I had always adored sport before arriving at Warwick. Sadly I had never been the sort of person who makes physical activity look natural. I was sceptical about how significant a role it would play in my university experience. This concerned me a little, as like any fresher I was already panicking about how I’d fit in on campus.
One year, one term on, I’m regrettably still far from a professional athlete, but I’ve discovered the huge non-competitive sporting scene at university. I’ve become heavily involved with tennis: beforehand I had never played much apart from on holiday, but now twice a week, I gather with around thirty others for two hours of fun physical activity.
The fantastic thing about social sport at university is the broad range of abilities that are involved. This year at the tennis club, we were faced with 140 freshers of all abilities during the first two weeks; from complete beginner to those who had played the game all their lives, on a grand total of four courts.
In social sport your ability no longer matters so much – you lose the stigma associated with not being part of the first team
For some, the idea of sharing a tennis court with 40 others in a huge game of ‘Around the World’ was a throwback to school P.E. that they weren’t comfortable with. Others felt that playing against complete beginners simply wasn’t for them, so very soon the group numbers fell to a more manageable size. The hard-core social players remained.
Those who have never held a racket are quickly able to learn the basic shots and integrate with everybody else across the multiple games being played. In social sport your ability no longer matters so much – you lose the stigma associated with not being part of the first team that sometimes occurred at school. You have your own team now.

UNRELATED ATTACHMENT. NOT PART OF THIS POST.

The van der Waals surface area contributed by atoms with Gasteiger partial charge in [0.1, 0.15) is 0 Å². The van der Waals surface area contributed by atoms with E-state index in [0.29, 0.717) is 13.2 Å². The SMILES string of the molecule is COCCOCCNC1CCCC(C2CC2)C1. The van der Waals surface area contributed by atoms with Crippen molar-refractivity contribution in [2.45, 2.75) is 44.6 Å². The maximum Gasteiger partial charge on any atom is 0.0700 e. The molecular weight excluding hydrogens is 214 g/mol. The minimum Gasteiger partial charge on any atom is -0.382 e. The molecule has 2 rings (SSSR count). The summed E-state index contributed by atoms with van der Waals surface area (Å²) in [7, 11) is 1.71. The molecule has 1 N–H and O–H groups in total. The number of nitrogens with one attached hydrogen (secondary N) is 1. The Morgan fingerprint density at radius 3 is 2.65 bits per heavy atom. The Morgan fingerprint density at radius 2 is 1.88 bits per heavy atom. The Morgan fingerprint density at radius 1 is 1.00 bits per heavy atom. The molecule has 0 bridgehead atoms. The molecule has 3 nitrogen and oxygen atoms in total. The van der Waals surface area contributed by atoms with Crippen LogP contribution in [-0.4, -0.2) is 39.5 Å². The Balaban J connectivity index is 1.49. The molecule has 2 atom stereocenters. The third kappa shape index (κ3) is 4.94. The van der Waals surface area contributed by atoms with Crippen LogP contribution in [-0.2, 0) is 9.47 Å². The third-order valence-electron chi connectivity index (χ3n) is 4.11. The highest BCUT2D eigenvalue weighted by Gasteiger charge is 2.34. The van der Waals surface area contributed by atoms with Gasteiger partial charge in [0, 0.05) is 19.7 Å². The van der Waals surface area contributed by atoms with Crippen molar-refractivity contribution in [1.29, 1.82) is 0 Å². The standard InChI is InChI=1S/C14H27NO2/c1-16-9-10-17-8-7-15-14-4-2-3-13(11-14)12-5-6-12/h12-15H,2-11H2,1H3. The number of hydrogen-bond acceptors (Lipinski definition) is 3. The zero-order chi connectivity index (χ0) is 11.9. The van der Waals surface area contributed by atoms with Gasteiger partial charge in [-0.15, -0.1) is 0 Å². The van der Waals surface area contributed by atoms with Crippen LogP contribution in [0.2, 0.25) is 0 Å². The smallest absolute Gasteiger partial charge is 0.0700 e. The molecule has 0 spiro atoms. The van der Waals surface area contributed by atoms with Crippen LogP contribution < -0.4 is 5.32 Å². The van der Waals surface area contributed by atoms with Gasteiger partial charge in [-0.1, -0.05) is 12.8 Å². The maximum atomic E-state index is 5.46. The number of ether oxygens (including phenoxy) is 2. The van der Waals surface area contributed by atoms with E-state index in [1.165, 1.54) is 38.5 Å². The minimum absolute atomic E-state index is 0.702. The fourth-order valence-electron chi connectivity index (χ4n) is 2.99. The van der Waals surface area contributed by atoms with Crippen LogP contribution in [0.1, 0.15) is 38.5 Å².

I’ve watched my friends try out different university sports clubs: from football to mixed netball, ultimate frisbee to salsa, everybody has found a club that they can get involved with.
It’s never too late to get involved with a new sports club
Of course social sport isn’t for everyone. For some, competitive sport offers a buzz that can’t be found in a more relaxed environment, but having observed the Warwick Sport football leagues – which are supposedly more social – things still get very heated on the touchline! Social sport doesn’t necessarily always offer the same level of physical exercise that more intense sport can bring, but for me this is compensated for by the fun of exercising with others.
So perhaps you’re looking to try out a new social sport in 2017, make new friends, or have a healthier lifestyle. It’s never too late to get involved with a new sports club and I know for a fact that many tennis club legends have joined in term two. The best place to start your search for a new club is the Warwick SU website, which has links to all the different sports clubs’ websites and to any taster sessions they’re running for the new term.